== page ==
- SEC Chairman Jay Clayton is stepping down, months ahead of his scheduled departure. (CoinDesk)
- Binance will discontinue its U.K. pound stablecoin, an “experiment” that obviously wasn’t a success. (CoinDesk)
Bonds and BTC
The growing value of negative-yielding bonds may catalyze further institutional bitcoin purchases, CoinDesk markets report Omkar Godbole reports. Bloomberg and Barclays’ Global Negative-Yielding Debt Index is now worth $17.05 trillion, a lifetime high, a metric that measures the amount of bonds that will pay out less at maturity than their purchase price. Several analysts, including John Ng Pangilinan, a managing partner at Singapore-based Signum Capital, said this trend could incentivize investors and corporations to follow firms like MicroStrategy and Square by piling into bitcoin or other inflation-resistant assets. “On our end, we are seeing an uptick in the number of investors looking at earning yield from lending out bitcoin,” Pangilinan said.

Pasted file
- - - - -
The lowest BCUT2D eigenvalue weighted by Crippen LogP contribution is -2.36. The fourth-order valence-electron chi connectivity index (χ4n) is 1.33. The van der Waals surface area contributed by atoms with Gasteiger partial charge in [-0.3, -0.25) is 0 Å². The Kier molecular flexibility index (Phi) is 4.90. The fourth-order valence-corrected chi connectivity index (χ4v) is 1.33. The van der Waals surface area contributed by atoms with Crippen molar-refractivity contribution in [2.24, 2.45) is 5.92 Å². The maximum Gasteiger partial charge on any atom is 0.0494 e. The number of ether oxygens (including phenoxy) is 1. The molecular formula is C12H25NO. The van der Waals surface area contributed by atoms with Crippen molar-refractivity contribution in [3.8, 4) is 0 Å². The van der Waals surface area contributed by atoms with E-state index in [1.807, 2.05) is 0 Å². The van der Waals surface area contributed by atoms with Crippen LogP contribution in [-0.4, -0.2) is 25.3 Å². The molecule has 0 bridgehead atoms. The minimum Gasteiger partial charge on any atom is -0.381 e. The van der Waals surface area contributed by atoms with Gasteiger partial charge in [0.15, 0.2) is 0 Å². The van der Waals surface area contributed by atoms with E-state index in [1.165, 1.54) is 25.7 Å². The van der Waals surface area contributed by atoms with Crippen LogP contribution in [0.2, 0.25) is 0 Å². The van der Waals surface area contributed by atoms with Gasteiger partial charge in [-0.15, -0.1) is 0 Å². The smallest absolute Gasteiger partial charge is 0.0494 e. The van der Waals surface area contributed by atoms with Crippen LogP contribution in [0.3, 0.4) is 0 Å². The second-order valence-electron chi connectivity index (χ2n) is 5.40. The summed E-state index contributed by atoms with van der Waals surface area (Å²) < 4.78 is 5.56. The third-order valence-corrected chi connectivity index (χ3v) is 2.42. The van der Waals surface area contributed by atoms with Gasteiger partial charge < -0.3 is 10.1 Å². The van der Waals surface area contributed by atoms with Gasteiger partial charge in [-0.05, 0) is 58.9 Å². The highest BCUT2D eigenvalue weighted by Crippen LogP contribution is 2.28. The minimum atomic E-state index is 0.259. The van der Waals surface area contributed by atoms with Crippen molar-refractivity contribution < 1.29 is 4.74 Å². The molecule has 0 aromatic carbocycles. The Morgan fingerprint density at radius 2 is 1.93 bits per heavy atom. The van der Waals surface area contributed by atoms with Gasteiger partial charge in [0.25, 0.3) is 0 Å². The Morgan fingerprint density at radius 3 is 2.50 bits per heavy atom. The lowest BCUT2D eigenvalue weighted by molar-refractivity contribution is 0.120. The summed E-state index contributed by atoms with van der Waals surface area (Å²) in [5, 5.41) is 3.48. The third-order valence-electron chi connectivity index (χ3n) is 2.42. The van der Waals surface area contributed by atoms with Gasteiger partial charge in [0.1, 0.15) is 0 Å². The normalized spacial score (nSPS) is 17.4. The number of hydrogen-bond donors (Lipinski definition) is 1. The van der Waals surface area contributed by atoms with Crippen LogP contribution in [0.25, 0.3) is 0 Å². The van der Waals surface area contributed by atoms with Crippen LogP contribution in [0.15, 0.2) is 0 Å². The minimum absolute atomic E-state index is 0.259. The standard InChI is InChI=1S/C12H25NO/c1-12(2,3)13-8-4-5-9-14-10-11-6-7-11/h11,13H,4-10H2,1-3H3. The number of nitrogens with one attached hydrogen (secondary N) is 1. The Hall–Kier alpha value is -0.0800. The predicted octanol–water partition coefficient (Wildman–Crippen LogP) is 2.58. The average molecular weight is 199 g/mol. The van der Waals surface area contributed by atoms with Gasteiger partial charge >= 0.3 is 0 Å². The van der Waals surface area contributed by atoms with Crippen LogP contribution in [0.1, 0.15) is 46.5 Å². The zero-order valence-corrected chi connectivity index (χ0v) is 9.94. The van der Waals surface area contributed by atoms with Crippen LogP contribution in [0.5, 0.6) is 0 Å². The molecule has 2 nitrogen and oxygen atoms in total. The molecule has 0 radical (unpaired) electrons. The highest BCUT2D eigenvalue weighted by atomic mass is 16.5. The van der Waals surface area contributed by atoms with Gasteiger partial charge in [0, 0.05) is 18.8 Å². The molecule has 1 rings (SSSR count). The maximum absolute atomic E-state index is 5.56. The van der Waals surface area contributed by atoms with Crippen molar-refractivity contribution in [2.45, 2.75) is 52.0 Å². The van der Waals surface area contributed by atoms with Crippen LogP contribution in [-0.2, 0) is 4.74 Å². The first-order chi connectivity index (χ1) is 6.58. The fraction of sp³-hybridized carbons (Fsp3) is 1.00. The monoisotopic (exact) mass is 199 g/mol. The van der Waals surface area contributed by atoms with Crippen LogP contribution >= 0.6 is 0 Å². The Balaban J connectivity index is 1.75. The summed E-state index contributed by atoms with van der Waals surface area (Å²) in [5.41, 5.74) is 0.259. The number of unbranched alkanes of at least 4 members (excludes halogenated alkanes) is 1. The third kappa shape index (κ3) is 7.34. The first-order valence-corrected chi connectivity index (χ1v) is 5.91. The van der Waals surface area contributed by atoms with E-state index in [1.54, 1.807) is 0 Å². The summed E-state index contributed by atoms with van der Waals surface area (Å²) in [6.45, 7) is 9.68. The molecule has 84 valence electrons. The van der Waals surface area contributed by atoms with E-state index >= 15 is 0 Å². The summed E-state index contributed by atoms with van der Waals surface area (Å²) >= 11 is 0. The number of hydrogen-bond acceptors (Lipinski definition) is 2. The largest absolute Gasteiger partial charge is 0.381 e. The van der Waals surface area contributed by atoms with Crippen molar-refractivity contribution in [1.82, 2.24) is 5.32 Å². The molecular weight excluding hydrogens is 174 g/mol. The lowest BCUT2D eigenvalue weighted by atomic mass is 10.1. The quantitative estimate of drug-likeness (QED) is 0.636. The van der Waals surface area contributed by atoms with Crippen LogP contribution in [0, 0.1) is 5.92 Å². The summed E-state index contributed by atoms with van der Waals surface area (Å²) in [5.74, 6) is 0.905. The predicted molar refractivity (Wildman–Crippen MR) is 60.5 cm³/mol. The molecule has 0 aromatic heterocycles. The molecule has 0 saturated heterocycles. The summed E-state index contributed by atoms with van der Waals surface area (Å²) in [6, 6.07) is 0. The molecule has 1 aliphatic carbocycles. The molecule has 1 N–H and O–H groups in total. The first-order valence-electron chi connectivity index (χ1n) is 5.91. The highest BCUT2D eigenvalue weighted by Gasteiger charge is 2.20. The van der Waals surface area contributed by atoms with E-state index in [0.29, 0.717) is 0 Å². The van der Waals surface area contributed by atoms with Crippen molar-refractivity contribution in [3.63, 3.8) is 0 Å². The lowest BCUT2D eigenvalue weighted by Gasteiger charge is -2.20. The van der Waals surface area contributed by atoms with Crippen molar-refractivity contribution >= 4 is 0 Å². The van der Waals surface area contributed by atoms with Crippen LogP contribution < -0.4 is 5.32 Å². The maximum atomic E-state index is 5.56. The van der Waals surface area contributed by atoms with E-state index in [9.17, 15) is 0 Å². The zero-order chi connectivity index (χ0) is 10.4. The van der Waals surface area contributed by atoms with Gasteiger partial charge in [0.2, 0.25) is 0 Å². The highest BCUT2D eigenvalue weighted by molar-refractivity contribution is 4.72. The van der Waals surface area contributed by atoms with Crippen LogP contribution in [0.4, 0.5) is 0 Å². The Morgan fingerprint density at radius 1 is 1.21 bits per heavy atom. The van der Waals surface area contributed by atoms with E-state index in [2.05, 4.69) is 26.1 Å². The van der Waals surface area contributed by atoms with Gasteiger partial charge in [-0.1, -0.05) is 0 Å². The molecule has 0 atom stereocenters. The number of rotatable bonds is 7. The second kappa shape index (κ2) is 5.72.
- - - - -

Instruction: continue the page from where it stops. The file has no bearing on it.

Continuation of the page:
The fork that wasn’t
Bitcoin Cash’s latest divide looks like a dud. In the latest “hard fork” of the network, two of the blockchain’s major clients, Bitcoin Cash ABC (BCHA) and Bitcoin Cash Node (BCHN), are hashing it out over control of the sixth largest cryptocurrency by market cap.
A dispute between the parties arose after BCHA developer Amaury Séchet proposed an 8% “tax” on miner profits to fund his groups development of the network. This so-called Infrastructure Funding Plan (IFP faced strong opposition from the Bitcoin Cash community, including its most prominent advocate, Roger Ver, leading up to the hard fork.
Ver said the proposal would lead to greater centralization of the network, and said there were alternative ways to fund Bitcoin Cash’s development rather than a tax.